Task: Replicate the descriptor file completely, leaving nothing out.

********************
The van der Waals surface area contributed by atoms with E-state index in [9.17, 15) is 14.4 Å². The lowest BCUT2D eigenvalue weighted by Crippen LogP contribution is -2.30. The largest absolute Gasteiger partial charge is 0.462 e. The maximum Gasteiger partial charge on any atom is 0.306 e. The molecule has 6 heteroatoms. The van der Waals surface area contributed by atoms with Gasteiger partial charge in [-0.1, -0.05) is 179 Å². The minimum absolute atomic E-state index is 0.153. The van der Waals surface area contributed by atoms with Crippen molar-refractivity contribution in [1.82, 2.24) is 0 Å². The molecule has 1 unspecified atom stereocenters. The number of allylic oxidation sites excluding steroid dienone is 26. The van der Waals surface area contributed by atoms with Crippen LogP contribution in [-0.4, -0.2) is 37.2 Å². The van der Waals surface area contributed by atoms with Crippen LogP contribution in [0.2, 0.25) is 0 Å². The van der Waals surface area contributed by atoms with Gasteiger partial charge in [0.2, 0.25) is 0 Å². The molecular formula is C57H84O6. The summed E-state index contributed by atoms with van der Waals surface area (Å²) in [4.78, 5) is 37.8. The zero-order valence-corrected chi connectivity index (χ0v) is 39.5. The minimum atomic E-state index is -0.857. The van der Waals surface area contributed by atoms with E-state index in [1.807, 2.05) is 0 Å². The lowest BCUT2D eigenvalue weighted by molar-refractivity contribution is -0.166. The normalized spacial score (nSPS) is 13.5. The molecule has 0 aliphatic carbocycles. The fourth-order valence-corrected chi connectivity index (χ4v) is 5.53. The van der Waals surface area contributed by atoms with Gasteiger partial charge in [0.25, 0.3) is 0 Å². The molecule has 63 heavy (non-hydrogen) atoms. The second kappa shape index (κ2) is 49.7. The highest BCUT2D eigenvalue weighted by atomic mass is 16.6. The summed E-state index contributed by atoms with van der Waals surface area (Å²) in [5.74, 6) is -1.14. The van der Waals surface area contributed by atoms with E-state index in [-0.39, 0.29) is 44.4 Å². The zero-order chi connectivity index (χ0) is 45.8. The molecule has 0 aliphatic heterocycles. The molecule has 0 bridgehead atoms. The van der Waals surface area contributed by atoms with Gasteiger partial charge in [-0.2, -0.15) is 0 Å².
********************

The van der Waals surface area contributed by atoms with E-state index in [9.17, 15) is 14.4 Å². The lowest BCUT2D eigenvalue weighted by Crippen LogP contribution is -2.30. The largest absolute Gasteiger partial charge is 0.462 e. The maximum Gasteiger partial charge on any atom is 0.306 e. The molecule has 6 heteroatoms. The van der Waals surface area contributed by atoms with Gasteiger partial charge in [-0.1, -0.05) is 179 Å². The minimum absolute atomic E-state index is 0.153. The van der Waals surface area contributed by atoms with Crippen molar-refractivity contribution in [1.82, 2.24) is 0 Å². The molecule has 1 unspecified atom stereocenters. The number of allylic oxidation sites excluding steroid dienone is 26. The van der Waals surface area contributed by atoms with Crippen LogP contribution in [-0.4, -0.2) is 37.2 Å². The van der Waals surface area contributed by atoms with Crippen LogP contribution in [0.2, 0.25) is 0 Å². The van der Waals surface area contributed by atoms with Gasteiger partial charge in [0.2, 0.25) is 0 Å². The molecular formula is C57H84O6. The summed E-state index contributed by atoms with van der Waals surface area (Å²) in [4.78, 5) is 37.8. The zero-order valence-corrected chi connectivity index (χ0v) is 39.5. The minimum atomic E-state index is -0.857. The van der Waals surface area contributed by atoms with E-state index in [1.807, 2.05) is 0 Å². The lowest BCUT2D eigenvalue weighted by molar-refractivity contribution is -0.166. The normalized spacial score (nSPS) is 13.5. The molecule has 0 aliphatic carbocycles. The fourth-order valence-corrected chi connectivity index (χ4v) is 5.53. The van der Waals surface area contributed by atoms with Gasteiger partial charge in [0.25, 0.3) is 0 Å². The molecule has 63 heavy (non-hydrogen) atoms. The second kappa shape index (κ2) is 49.7. The highest BCUT2D eigenvalue weighted by atomic mass is 16.6. The summed E-state index contributed by atoms with van der Waals surface area (Å²) in [5.74, 6) is -1.14. The van der Waals surface area contributed by atoms with E-state index in [-0.39, 0.29) is 44.4 Å². The zero-order chi connectivity index (χ0) is 45.8. The molecule has 0 aliphatic heterocycles. The molecule has 0 bridgehead atoms. The van der Waals surface area contributed by atoms with Gasteiger partial charge in [-0.2, -0.15) is 0 Å².